I kept seeing Furiously Happy all over the place but never thought to add it to my TBR. I passed on it when it came up on Netgalley as it just didn’t seem like my kind of read. Then I saw Grace’s review and knew I had to read it. It is a rare book that has you laughing by page five and hardcore snort laughing just a few chapters later. And it is a rarer author who can maintain such a sense of levity while talking about such serious subjects as depression and anxiety disorders. Mental illness is usually not a subject mentioned hand-in-hand with taxidermy, hanging out with kangaroo’s while wearing a kangaroo costume, using dead kittens as leg warmers, using the unit of time measurement BKCWC (before Kirk Cameron went crazy) and Anne Frank zombies. But in Furiously Happy it is melded in the best way. Lawson has a unique gift of being able to see the humor through the pain. Lines such as – “My primary thoughts during the holidays are ‘Stab. Stab. Stab. Run away.’” and “On the way in here I saw a cloud that looked like a skull. My first thought? Death Eaters.” made me think of her as my kind of people and I love a read like that.
I was initially taken with the humor in Furiously Happy; but as I continued to read I was taken with Jenny Lawson. Her honesty and her unabashed attitude towards her diagnosis was what made this such a great read. Opening up about what lives inside your mind is not an easy task. It takes a very strong person to be this unflinchingly honest and I am glad Lawson was up to the task. So in her own words – “I’m fucking done with sadness, and I don’t know what’s up the ass of the universe lately but I’ve HAD IT. I AM GOING TO BE FURIOUSLY HAPPY, OUT OF SHEER SPITE.”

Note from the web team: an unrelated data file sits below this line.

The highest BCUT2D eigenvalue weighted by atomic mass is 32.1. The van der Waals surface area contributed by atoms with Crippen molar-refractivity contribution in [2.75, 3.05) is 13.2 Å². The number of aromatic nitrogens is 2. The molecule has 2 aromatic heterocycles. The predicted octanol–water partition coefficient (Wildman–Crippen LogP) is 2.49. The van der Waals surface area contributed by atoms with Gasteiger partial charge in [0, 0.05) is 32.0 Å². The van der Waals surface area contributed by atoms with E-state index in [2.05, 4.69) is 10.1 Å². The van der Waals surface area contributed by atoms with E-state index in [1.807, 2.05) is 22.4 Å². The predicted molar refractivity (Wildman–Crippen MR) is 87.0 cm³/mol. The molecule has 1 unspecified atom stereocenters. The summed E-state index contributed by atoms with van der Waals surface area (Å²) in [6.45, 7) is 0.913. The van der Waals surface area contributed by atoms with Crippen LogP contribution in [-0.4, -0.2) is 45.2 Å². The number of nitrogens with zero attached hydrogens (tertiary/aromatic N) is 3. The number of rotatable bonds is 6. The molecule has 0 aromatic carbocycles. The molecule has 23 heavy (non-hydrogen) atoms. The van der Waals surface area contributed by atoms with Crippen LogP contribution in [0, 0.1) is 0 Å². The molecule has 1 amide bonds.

Favorite lines – I have learned that every person in the world is on the spectrum of mental illness. Many people barely register on the scale, while others have far more than they could be expected to handle. Even specific disorders are incredibly individualized. For example, my depressive disorder comes and goes and when it’s gone I have a hard time remembering how I could ever have felt as lost or numb as I get during those times. My anxiety disorder, on the other hand, is always with me and comes with all sorts of niggling “bonus” disorders and phobias, like some sort of terrible boxed set.